Mr. Sommer, who has an undisclosed health problem, is under doctor's orders to work no more than two hours in the morning and two hours in the afternoon, and the court was accordingly very solicitous of his health. But Mr. Sommer did not come across as fragile and had an amazing command of the case's mass of highly technical forensic evidence. There were so many boxes of files around him on the stand that a "loader" was redeployed from Mr. Sorrell's legal team to assist Mr. Sommer with locating all the relevant documents as the questioning commenced.
High Court in London, where the sensational libel trial is taking place.
High Court in London, where the sensational libel trial is taking place.

Lunch break and cricket updates
Journalists, slightly baffled by all the technical talk, during a lunch break requested from Mr. Thomson a copy of Mr. Sommer's witness statement. Such documents are routinely handed out to journalists, but Mr. Thomson said he was too busy to supply the statement and that it was "too technical" to be of much use to the media. (During the breaks Mr. Sorrell talked on his phone and paced the corridors, thumbing his Blackberry. He still had time to discuss the progress of the cricket World Cup competition going on in the West Indies.) The journalists, undeterred, handed the judge a handwritten note on Times note paper requesting Mr. Sommer's statement.

The court was adjourned as Mr. Thomson and his team were dispatched to photocopy the lengthy statement, which details Mr. Sommer's forensic examination of the computer evidence. The case is being heard without a jury, so there is no explanation of the arguments, which makes it almost impossible for the journalists to follow the questioning. The jury was dispensed with on the grounds that there was too much complicated cyber evidence for them to follow.

Mr. Sommer's witness statement explains why he believes that Messrs. Benatti and Tinelli were probably responsible for a series of defamatory blogs and the e-mailing of a "grossly offensive" image of Mr. Sorrell and Ms. Weber.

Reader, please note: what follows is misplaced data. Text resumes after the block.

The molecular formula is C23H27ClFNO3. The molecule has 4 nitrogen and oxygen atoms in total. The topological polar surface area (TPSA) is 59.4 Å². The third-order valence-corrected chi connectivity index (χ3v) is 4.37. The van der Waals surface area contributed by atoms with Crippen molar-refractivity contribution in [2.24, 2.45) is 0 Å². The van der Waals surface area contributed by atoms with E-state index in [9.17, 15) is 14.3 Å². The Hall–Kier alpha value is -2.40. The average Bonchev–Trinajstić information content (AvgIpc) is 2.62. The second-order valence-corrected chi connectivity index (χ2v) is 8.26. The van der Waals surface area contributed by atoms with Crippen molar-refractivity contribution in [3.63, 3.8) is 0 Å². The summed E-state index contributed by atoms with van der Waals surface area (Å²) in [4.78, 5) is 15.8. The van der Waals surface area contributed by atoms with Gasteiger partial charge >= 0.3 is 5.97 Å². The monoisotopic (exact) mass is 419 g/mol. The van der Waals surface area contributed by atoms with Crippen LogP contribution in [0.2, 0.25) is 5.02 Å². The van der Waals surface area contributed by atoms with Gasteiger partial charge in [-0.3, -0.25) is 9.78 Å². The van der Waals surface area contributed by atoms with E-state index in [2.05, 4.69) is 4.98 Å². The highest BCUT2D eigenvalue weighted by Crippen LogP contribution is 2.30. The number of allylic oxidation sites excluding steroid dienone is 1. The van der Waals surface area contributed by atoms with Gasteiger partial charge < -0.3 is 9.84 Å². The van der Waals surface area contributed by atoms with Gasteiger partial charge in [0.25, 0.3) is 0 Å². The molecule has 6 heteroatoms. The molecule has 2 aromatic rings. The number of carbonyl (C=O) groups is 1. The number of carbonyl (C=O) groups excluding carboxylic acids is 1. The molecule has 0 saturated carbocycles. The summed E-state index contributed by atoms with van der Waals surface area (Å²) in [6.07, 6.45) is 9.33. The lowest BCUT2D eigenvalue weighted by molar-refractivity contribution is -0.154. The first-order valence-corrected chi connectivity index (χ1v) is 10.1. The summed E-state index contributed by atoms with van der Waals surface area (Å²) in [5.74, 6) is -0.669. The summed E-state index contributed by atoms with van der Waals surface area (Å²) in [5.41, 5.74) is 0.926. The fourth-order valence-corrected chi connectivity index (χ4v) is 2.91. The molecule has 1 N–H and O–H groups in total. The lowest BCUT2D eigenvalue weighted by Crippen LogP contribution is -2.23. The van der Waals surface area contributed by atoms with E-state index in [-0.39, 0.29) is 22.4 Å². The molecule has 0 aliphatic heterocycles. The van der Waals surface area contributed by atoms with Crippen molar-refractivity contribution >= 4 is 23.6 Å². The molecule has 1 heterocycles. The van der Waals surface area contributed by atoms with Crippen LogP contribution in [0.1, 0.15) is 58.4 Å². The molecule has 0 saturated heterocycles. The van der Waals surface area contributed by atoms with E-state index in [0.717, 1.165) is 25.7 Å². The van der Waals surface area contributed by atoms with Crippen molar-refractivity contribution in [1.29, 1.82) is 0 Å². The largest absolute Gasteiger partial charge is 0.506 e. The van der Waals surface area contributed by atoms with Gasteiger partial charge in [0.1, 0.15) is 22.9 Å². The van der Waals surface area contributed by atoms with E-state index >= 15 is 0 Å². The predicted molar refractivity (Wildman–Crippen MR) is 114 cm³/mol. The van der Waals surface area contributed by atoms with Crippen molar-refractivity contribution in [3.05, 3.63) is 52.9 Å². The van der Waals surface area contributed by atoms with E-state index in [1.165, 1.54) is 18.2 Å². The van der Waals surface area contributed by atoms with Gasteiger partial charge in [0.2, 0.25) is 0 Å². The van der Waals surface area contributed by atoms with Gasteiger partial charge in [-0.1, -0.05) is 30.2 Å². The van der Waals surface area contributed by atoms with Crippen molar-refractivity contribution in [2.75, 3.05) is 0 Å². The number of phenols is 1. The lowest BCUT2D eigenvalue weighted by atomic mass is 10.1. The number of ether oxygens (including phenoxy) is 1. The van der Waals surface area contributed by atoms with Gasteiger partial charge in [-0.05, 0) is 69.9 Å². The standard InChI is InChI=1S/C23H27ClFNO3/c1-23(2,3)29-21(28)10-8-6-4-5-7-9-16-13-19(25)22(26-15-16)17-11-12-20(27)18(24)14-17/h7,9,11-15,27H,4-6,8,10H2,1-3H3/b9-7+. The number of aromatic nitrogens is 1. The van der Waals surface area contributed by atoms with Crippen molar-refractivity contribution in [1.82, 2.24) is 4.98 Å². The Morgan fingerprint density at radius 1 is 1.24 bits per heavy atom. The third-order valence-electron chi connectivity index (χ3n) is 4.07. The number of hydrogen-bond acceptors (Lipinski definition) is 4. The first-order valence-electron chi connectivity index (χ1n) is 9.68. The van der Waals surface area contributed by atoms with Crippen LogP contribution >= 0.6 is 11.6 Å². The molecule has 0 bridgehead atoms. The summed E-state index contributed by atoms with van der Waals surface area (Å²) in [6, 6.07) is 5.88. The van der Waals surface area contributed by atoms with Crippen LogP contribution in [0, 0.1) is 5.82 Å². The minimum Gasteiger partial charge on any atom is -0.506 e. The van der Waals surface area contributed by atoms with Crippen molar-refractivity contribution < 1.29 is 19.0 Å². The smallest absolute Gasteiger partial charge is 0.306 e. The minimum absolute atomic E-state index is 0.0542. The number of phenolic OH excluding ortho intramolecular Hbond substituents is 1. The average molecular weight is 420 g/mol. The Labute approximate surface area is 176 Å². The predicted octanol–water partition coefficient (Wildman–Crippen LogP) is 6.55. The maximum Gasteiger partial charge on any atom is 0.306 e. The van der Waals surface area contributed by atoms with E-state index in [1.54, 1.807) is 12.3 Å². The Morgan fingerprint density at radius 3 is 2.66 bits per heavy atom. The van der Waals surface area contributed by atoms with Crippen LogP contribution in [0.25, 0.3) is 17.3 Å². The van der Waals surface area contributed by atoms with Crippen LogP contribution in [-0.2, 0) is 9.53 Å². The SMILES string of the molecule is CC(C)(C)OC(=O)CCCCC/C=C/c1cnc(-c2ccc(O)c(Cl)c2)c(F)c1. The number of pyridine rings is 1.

The computer expert describes the disclosure process of obtaining the cyber evidence as a "tortuous and iterative affair," which "constrained" his ability to provide analysis and offer opinion.

However, Mr. Sommer still had plenty to say in his statement. He notes that Mr. Tinelli "downplays his skills and says he has no specific IT training or qualifications," although Mr. Sommer describes Mr. Tinelli as a "sophisticated" user of the internet. (In fact, he chaired the cyber jury at the Cannes Lions International Advertising Festival in 2003.)

Handbook for Bloggers and Cyber Dissidents
Mr. Sommer also notes the presence of the Handbook for Bloggers and Cyber Dissidents on the hard drive of Mr. Tinelli's computer. The book "contains detailed instructions which match very closely the methods used to conceal publication of the blogs and emails in this case," he said.

The witness statement says it is "relatively unlikely" that a third party had used Mr. Tinelli's laptop at various times, and looks specifically at events on March 23, 2006, at about 9:30 p.m. "This is where a number of e-mail lists and one of the offending attachments were copied to a USB stick. The timing suggest that they were all done by the same person and suggests after-hours activity, when unusual behavior would surely have shown up."

Mr. Sommer concludes that the "position of the defendants, when faced with the electronic evidence, has been to suggest that persons unknown were responsible for the distribution of the blogs and e-mails. ... It surely cannot be difficult to produce a list of potential suspects ... [but] at no stage have I been made aware of any such alternative candidates."

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Coming up tomorrow: Mr. Caldecott opens the case for the defense on behalf of Messrs. Benatti and Tinelli.